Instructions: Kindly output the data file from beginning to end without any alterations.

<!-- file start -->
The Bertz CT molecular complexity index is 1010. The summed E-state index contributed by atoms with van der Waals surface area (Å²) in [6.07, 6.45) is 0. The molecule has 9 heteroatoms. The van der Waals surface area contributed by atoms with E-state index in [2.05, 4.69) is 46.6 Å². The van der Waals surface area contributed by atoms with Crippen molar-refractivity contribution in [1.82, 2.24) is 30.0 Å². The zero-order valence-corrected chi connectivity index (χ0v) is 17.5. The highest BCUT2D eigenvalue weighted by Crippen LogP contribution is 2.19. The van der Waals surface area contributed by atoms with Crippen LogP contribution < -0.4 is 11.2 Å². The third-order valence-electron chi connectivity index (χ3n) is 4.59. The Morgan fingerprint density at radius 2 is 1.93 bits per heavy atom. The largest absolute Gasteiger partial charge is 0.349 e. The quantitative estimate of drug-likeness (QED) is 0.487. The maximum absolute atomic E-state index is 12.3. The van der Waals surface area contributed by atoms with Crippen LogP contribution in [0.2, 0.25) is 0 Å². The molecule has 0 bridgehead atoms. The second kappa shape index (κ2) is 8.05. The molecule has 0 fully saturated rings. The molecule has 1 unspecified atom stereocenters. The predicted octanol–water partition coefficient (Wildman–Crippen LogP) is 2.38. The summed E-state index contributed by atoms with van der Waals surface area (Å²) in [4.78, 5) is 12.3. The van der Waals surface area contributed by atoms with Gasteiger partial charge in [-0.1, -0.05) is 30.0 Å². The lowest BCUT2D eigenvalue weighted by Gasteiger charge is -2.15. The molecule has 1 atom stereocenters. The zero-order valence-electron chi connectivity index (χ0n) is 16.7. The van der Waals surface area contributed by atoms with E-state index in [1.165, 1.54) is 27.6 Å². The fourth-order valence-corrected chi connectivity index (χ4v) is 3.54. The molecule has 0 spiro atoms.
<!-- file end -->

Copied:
The Bertz CT molecular complexity index is 1010. The summed E-state index contributed by atoms with van der Waals surface area (Å²) in [6.07, 6.45) is 0. The molecule has 9 heteroatoms. The van der Waals surface area contributed by atoms with E-state index in [2.05, 4.69) is 46.6 Å². The van der Waals surface area contributed by atoms with Crippen molar-refractivity contribution in [1.82, 2.24) is 30.0 Å². The zero-order valence-corrected chi connectivity index (χ0v) is 17.5. The highest BCUT2D eigenvalue weighted by Crippen LogP contribution is 2.19. The van der Waals surface area contributed by atoms with Crippen LogP contribution < -0.4 is 11.2 Å². The third-order valence-electron chi connectivity index (χ3n) is 4.59. The Morgan fingerprint density at radius 2 is 1.93 bits per heavy atom. The largest absolute Gasteiger partial charge is 0.349 e. The quantitative estimate of drug-likeness (QED) is 0.487. The maximum absolute atomic E-state index is 12.3. The van der Waals surface area contributed by atoms with Crippen LogP contribution in [0.2, 0.25) is 0 Å². The molecule has 0 bridgehead atoms. The second kappa shape index (κ2) is 8.05. The molecule has 0 fully saturated rings. The molecule has 1 unspecified atom stereocenters. The predicted octanol–water partition coefficient (Wildman–Crippen LogP) is 2.38. The summed E-state index contributed by atoms with van der Waals surface area (Å²) in [4.78, 5) is 12.3. The van der Waals surface area contributed by atoms with Gasteiger partial charge in [-0.1, -0.05) is 30.0 Å². The lowest BCUT2D eigenvalue weighted by Gasteiger charge is -2.15. The molecule has 1 atom stereocenters. The zero-order valence-electron chi connectivity index (χ0n) is 16.7. The van der Waals surface area contributed by atoms with E-state index in [1.165, 1.54) is 27.6 Å². The fourth-order valence-corrected chi connectivity index (χ4v) is 3.54. The molecule has 0 spiro atoms.